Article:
Supplier Ethics Management is the management of suppliers and supply relationships with strategies, programs, and metrics that better align supplier business conduct with purchaser standards, with the goal of reducing the purchaser’s overall risk of corporate integrity failure in the supply chain. “Corporate integrity failure” embraces any enterprise-level scandal involving a violation of compliance, ethics, or corporate responsibility standards.

Most companies today do a pretty good job of managing these three risk categories within their own four walls. However, these very same companies often fall far short when it comes to managing and mitigating corporate integrity risk in their supply networks.

In multiple, recent surveys of over one hundred companies in the Global 2000, Integrity Interactive uncovered the following facts:
• 88% of respondents do not maintain a Web-based portal that suppliers can use to receive communications of any kind from the purchaser. (Of the 12% of respondents that do maintain such portals, none used them to deliver any kind of compliance- or ethics-related information to suppliers).
• 86% of respondents concede that their primary ethics code does not address the conduct of suppliers.
• 78% of respondents do not include suppliers in any other type of ethics & compliance program or initiative.
• 64% of respondents have some kind of code of conduct (primary or secondary) that regulates supplier conduct, but only 40% of respondents require suppliers to actually take any action with respect to that code (e.g., disseminate it to employees, train on it, acknowledge receipt of it, certify compliance with it, or even read it in the first place).
• 59% of respondents do not include suppliers in their analysis when assessing their company’s own ethics & compliance risks.
• 56% of respondents make no effort to audit supplier business conduct on a regular basis.
• Only 20% of companies believe they are “already doing enough” to manage ethics & compliance risks in their supply chain.

What is changing?
Historically, corporate leaders believed that their duty to ensure ethical business conduct ended at the four corners of their own corporation, and did not extend beyond their own employee base. At most, companies inserted clauses into their standard procurement contracts, requiring suppliers to represent and warrant that they would “comply in all material respects with all applicable laws, statutes, and regulations.” In short, the all-purpose corporate defense to allegations of wrongdoing in the supply chain has historically boiled down to “It wasn’t one of our employees” (occasionally buttressed with “But our supplier promised us in writing that this would never happen!”).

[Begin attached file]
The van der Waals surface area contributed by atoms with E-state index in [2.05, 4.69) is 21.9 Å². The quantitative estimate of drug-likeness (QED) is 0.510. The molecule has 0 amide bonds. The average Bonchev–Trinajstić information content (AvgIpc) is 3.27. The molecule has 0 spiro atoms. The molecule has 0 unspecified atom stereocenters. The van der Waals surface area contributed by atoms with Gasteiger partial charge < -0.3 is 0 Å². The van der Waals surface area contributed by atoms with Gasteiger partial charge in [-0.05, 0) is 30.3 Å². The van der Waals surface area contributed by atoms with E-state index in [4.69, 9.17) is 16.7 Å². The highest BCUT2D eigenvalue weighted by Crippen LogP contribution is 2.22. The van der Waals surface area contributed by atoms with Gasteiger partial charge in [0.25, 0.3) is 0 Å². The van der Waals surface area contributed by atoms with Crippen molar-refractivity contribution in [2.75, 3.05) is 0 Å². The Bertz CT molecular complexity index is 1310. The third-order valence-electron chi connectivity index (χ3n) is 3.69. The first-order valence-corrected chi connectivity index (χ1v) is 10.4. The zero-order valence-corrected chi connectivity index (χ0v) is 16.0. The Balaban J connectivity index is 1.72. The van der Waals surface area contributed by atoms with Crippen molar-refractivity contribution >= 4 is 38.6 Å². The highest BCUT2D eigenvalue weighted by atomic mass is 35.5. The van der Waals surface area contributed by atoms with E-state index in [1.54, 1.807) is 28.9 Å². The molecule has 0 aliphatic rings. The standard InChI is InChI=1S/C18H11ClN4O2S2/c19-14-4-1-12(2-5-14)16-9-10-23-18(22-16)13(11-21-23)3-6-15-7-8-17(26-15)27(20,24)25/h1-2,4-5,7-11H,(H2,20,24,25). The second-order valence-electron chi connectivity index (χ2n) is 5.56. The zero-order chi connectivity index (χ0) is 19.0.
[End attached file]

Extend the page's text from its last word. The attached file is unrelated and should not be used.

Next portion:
When a supplier-generated ethics scandal occurs, this kind of defense is no longer enough to mollify incensed consumers, investors, business partners, regulators, advocacy groups, or media organizations. Nowadays, these and other “stakeholders” count on leading brands to do something more in order to keep the trust of the marketplace. Not everything they possibly can – just more.

Although most companies today do very little to manage ethics risk in the supply chain, tomorrow is shaping up to be a very different story. While 78% of all companies surveyed by Integrity Interactive currently fail to include suppliers in their compliance and ethics programs, 57% of these very same respondents say that suppliers will be included in such programs within the next two years. This represents a near-seismic shift in risk management priorities, attention, and resources within Global 2000 companies.

Until now, companies have typically cited three reasons for their inaction in the area of Supplier Ethics Management: insufficient time; inadequate budget; and insufficient administrative resources. Recent headlines have apparently galvanized corporate leaders to develop creative approaches to overcome at least two of these deficiencies, and possibly the third one as well.

To counter the “no time” problem, 86% of respondents have decided that someone else (i.e., suppliers themselves or an independent third-party) should take on the actual day-to-day grind of driving supplier participation in the purchaser’s ethics & compliance initiatives. And to circumvent the “no money” problem, 75% of respondents have decided that suppliers should share or bear the cost of participating in the purchaser’s ethics & compliance initiatives.

The remaining piece of the puzzle is administrative resources. The creative solution emerging to address this final obstacle has a great deal to do with collaboration (internal and external).